A word about the LP/platter interface. In the Part 3 "Accessories" chapter of my series on putting together a reference system I described the sonic improvements that resulted from adding the carbon fiber Millennium M-CD-Mat to the Super Platter. The Classic platter comes with a thin rubber mat. I spent some time comparing the two mats, and found that I didn't consistently prefer one to the other. I think this outcome reflects the differences between acrylic and aluminum. While neither the platter exhibits any ringing or other unwanted resonances, the acrylic does yield a slightly "deader" presentation compared to the liveliness of the aluminum. Thus the aluminum platter doesn't need the additional energy and detail provided by the Millennium mat. I've decided to stay with the supplied rubber mat and pass the Millennium mat along to a friend whose table needs more help in that area.
A customer who already has the standard acrylic platter can order a replacement Classic platter and matching bearing for $800, plus return of the old platter. A customer who already has (like me) the Super Platter can exchange it for the Classic platter for $150 to cover shipping and refurbishing of the old platter.
OK? On to the Rim Drive. The Rim Drive upcharge at time of turntable purchase is $600 (the same as for the single-motor flywheel). An upgrade from the standard motor is $600 plus return of the standard motor. A customer who (like me) already has the flywheel can exchange it for the Rim Drive for an additional $150. And remember that the Rim Drive also requires the $1200 Synchronous Drive System.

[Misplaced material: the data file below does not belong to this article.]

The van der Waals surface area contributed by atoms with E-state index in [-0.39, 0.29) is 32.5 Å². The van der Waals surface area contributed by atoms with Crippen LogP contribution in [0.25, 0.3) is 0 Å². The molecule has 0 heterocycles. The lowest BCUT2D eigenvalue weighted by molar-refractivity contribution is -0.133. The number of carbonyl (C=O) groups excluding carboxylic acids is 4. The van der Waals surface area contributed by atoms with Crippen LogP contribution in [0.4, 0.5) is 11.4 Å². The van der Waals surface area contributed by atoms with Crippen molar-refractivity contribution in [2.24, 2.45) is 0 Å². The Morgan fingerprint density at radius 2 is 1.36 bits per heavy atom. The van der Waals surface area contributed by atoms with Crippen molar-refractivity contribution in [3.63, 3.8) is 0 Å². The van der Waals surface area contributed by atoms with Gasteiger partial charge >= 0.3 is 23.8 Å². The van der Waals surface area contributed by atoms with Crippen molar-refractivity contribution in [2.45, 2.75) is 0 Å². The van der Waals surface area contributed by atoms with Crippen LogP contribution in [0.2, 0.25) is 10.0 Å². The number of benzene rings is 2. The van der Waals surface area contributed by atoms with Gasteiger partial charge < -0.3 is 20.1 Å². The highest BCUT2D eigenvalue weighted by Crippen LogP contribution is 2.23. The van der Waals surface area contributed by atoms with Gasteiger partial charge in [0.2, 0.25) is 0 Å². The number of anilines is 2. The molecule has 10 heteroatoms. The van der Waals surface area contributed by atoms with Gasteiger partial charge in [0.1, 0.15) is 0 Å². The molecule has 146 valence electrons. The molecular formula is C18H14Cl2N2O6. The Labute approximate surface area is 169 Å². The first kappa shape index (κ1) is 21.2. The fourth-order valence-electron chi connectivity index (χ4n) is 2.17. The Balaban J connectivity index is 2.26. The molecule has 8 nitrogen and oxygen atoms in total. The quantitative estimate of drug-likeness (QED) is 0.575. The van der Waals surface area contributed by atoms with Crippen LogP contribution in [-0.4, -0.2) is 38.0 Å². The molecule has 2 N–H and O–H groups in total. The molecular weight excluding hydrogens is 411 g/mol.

BTW, I understand from Harry (though I have not heard it) that in addition to the current lineup of VPI turntables, the older flagship TNT tables work beautifully with the new Rim Drive/Classic platter combination. I'll take his word for it; Ive never known him to make unsubstantiated claims. I strongly recommend that anyone interested in the Rim Drive also order the Classic platter. Based on my listening, although the Rim Drive will improve turntable performance with a standard acrylic or Super platter, the additional improvement with the Classic platter is major. That combination is the way to go.
Every TNT-6, Super Scoutmaster, and HR-X can be retrofitted with this new drive system.
Available in Single/motor flywheel rim drive for Aries, Scoutmaster, and TNT 1 to 5 turntables.